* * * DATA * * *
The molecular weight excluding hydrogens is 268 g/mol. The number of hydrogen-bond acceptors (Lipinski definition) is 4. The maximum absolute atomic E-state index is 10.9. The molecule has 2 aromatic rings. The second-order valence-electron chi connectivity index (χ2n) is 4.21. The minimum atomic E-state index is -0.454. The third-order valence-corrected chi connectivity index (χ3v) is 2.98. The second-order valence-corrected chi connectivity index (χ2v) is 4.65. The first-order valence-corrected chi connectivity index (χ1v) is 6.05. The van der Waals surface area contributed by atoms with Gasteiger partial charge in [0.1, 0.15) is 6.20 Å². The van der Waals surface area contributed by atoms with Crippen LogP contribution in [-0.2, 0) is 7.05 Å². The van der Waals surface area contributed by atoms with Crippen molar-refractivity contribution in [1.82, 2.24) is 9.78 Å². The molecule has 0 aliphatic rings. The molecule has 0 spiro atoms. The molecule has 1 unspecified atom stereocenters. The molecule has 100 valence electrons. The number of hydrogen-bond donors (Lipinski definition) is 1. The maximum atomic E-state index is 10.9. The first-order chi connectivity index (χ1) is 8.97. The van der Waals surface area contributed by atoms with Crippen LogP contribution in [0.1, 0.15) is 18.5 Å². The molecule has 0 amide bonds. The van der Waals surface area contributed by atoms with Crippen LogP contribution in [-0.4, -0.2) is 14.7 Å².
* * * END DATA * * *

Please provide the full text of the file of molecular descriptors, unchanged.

The molecular weight excluding hydrogens is 268 g/mol. The number of hydrogen-bond acceptors (Lipinski definition) is 4. The maximum absolute atomic E-state index is 10.9. The molecule has 2 aromatic rings. The second-order valence-electron chi connectivity index (χ2n) is 4.21. The minimum atomic E-state index is -0.454. The third-order valence-corrected chi connectivity index (χ3v) is 2.98. The second-order valence-corrected chi connectivity index (χ2v) is 4.65. The first-order valence-corrected chi connectivity index (χ1v) is 6.05. The van der Waals surface area contributed by atoms with Gasteiger partial charge in [0.1, 0.15) is 6.20 Å². The van der Waals surface area contributed by atoms with Crippen LogP contribution in [-0.2, 0) is 7.05 Å². The van der Waals surface area contributed by atoms with Crippen molar-refractivity contribution in [1.82, 2.24) is 9.78 Å². The molecule has 0 aliphatic rings. The molecule has 0 spiro atoms. The molecule has 1 unspecified atom stereocenters. The molecule has 100 valence electrons. The number of hydrogen-bond donors (Lipinski definition) is 1. The maximum atomic E-state index is 10.9. The first-order chi connectivity index (χ1) is 8.97. The van der Waals surface area contributed by atoms with Crippen LogP contribution in [0.1, 0.15) is 18.5 Å². The molecule has 0 amide bonds. The van der Waals surface area contributed by atoms with Crippen LogP contribution in [-0.4, -0.2) is 14.7 Å².